The “Healthy Sugar” Myth

If you haven’t heard, sugar is the new smoking. We are eating way too much of it, in all kinds of places that we don’t expect, and it’s wreaking havoc on our health.

Once you know the detrimental effects of too much sugar the obvious next question is “what is a healthy sugar?” It’s a legitimate question and one that I get asked all the time. Because we all want a little sweetness in our lives and if  “healthy fats” and “healthy carbs” exist then certainly healthy sugars do too?

Well… when it comes to sugar, the answer isn’t as simple as swapping out highly refined vegetable oils for coconut oil to get the right kind of fats. Sweeteners like honey or maple syrup are often classified as “natural” or even “healthy”,  but at the end of the day they are still forms of sugar which means they have an effect on your blood sugar, hormones, and overall health.

How sugar is used by your body

Sugars are carbohydrates and carbohydrates are your body’s main source of energy. Carbohydrates will cause your blood sugar to rise and are found in just about everything you eat, with the exception of meat, eggs and pure fats. How quickly your blood sugar rises depends on how much fibre, fat or protein is also included in the food or meal that you are eating. This rise is measured on the Glycemic Index.

Consider a bar of chocolate and a sweet potato. Both are a source of carbohydrates, but while the chocolate contains carbs and not much else, the sweet potato is also high in fibre, has some protein in it and even a little bit of fat. Protein, fibre and fat will slow down how fast your body can metabolize carbohydrates and raise your blood sugar. Because the chocolate is mostly sugar, your body will be able to metabolize it right away, spiking your blood sugar and causing an insulin response.

Triggering that insulin response too often overtime leads to insulin resistance, diabetes, hormonal imbalances and other health issues.

The difference between “refined” and “natural” sweeteners

When most people talk about sugar they are referring to the highly refined white sugar that you find in the sugar bowl. This sugar has been highly processed and stripped of any fibre or nutrition, leaving you with pure carbohydrates. On the Glycemic Index white sugar scores 100. Brown sugar, cane sugar and specialty sugars like turbinado, demerara or sucanat are still all refined sugar – just processed a little differently!

The sweeteners often considered to be “natural” are things like maple syrup, honey, coconut sugar or brown rice syrup, which all fall around 50 or less on the Glycemic Index. They are not as highly refined as white sugar and therefore still contain some vitamins or minerals, as well as some fibre to help slow the absorption in your body.

However let’s be real – I wouldn’t consider any natural sweetener to be a good source of nutrients. Anything you can find in a sweetener you can find in a vegetable or fruit. Raw honey does contain a host of unique enzymes, phytonutrients and other nutritional benefits not found elsewhere but it’s still a sugar and doesn’t get a free pass to be consumed all the time!

A note about organic

The difference between regular and organic sugar doesn’t have anything to do with nutrition or how it’s used by your body. Anything that has been certified as organic has been grown and/or processed without synthetic pesticides, fertilizers or other additives.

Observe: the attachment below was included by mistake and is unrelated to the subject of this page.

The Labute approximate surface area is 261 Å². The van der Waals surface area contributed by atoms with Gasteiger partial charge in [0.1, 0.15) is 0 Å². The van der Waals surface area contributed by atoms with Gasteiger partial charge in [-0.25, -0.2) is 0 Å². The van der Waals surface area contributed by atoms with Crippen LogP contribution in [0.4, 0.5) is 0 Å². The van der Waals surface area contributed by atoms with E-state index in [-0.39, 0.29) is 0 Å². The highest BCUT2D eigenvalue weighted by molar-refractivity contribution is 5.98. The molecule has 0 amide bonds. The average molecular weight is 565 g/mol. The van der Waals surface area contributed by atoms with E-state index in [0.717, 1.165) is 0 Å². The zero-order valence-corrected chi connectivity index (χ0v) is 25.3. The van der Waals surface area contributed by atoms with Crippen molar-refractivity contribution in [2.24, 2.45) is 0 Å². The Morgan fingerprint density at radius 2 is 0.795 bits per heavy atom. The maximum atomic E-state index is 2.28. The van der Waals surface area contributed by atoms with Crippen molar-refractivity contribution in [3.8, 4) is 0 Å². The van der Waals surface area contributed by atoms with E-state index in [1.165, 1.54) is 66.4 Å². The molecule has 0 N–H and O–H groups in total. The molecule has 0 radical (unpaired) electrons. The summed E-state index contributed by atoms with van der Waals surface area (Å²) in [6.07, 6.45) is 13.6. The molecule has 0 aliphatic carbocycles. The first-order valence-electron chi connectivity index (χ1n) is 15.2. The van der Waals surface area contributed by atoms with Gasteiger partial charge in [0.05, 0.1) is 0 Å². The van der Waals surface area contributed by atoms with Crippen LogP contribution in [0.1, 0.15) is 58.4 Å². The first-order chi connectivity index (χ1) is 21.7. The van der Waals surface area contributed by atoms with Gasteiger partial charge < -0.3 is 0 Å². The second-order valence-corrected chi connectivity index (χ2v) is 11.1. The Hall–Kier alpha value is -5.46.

Natural sugar is still sugar 

I am the last person who would ever tell you that you should have absolutely no sweets in your life, my point is any natural sweetener is still a sugar and should be treated as such. When I’m baking in my own kitchen I always reach for maple syrup or coconut sugar, but I also realize that you can still have too much of a good thing; too many naturally sweetened cookies is still too many cookies.

For more, download my free guide to natural sweeteners.

5 thoughts on “The “Healthy Sugar” Myth

  1. Uma says:

    Really helpful post, Amanda! I’ve been using a tiny bit of maple syrup on my oats these days and was actually thinking about this topic a few days ago.

    Will check out your guide to natural sweetners next 😉

    • amandalaird says:

      Thanks, Uma! Maple syrup and oats are a match made in heaven. Just make make sure to throw on a handful of walnuts or almonds, or even a schlop of nut butter to slow down the carbohydrate metabolism with a little bit of fat and protein. 🙂

  2. Whitney Ryan says:

    I love your realistic approach to sugars here. In a perfect world we would stick to all healthy food all the time…but we need some sweetness now and again!

    So reading tips like “throw some walnuts on oats and maple syrup” is really refreshing. That feels a lot more doable than cutting sugar completely.

    Do you have any preference for honey vs. maple syrup? I tend to use them both equally — wondering if one has benefits over the other?

    • amandalaird says:

      That’s a great question, Whitney! Raw, local honey does contain a lot of good stuff like anti-bacterial and anti-fungal properties as well as a host of other phytonutrients but you’ve got to keep it raw. So if I’m baking I use maple syrup but for raw desserts or a little sweetness in some tea I use the honey!

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